Incarnation is a common idea in world religions, in the sense of a god taking on human form. What is unique about Christ is the purpose of his incarnation. He came, laying aside his glory, to be the atoning sacrifice for the sins of the world. His incarnation and atonement are God's astonishing solution to reconciling his justice and his mercy. In no other way can his justice and his mercy be fully satisfied. If you had given me a million years to ponder the Old Testament I would never have come up with such an ingenious plan.

Seth Ward said...

True, sorry if that came off as such. I should have made the present tense of "teaches" more clear, as in no other major world religion teaches this, (Buddhism, Islam, Hinduism,) Also the modification should have been clearer that, of whatever Pharos or Pagan Corn king in the dead religions that came before, Christ was the only one "without showing sings of lunacy or cruelty." However, it could be said that even though the Pharos and Pagan kings claimed to have been gods, no monotheistic religious leader dared to make such a claim, and certainly not a Jew.

What I'll be trying to show is part of what you are saying: Many of the philosophies and religions at the time were pointing towards such an event. It is no coincidence that Greeks thought the way they thought or the Jews thought the way they thought (seeds of Trinitarian "logos" in Philo), at the time of Christ's birth. The most influential religious philosophies were ripe for the understanding of the Christ event, in EVERY, SINGLE, WAY. Most critically, the Jews and the Greeks. God used both, I would say almost equally. Which is astonishing.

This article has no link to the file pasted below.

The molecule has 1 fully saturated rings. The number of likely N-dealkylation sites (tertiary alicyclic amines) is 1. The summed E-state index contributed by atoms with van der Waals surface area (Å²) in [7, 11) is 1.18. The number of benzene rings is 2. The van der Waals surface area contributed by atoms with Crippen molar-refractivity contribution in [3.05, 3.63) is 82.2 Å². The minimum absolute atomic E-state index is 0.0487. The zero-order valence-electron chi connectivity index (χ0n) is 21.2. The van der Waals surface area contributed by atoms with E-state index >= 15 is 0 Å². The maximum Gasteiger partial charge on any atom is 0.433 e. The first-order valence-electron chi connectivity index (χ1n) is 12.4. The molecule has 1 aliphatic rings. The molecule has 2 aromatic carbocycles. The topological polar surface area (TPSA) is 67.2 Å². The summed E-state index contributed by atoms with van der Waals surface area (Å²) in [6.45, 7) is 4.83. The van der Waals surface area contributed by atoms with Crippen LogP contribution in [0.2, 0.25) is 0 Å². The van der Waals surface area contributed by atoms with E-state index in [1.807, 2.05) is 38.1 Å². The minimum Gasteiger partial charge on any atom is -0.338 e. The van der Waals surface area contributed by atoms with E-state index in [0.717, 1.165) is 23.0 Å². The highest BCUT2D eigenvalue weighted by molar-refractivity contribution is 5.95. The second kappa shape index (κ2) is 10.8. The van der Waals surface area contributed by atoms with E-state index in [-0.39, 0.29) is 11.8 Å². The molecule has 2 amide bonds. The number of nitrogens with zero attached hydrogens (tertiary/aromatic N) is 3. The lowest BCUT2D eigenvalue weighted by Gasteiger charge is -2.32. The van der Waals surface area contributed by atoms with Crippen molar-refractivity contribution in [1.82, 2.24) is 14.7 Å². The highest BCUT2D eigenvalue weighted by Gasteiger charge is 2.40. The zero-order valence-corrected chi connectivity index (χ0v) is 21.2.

As I have said in the past posts, Mythologies are not necessarily all lies, rather as Tolkien put it to Lewis, putting Lewis on the road to Christianity,

" Myths, far from being lies, were the best way of conveying truths which would otherwise be inexpressible. We have come from God, and inevitably the myths woven by us, though they contain error, will also reflect a splintered fragment of the true light, the eternal truth that is with God. Since we are made in the image of God, and since God is the Creator, part of the imageness of God in us is the gift of creativity. The creation- or more correctly, the sub-creation- of stories or myths is merely a reflection of the image of the Creator in us. The story of Christ was the True Myth, a myth that works in the same way as the others, but a myth that really happened- a myth that existed in the realm of fact as well as in the realm of truth. In the same way that men unraveled the truth through the weaving of story, God revealed the Truth through the weaving of history."

Thanks for the comment! Keep me in line! This is tough one, and probably too big of a task for one fellow, so all and any input is valued and appreciated.

Bill Hensley said...

No need to apologize, Seth. I wasn't really disagreeing with you. It was more like "repeating for emphasis." You were careful to qualify your remarks. I just wanted to amplify the uniqueness of Christ's incarnation.

I understand that the concept of Logos, which John borrowed to help illuminate the incarnation of Christ, already existed in Hellenistic thought. But I had not considered how other pagan influences might have plowed the ground for the incarnation. I can't wait to read more.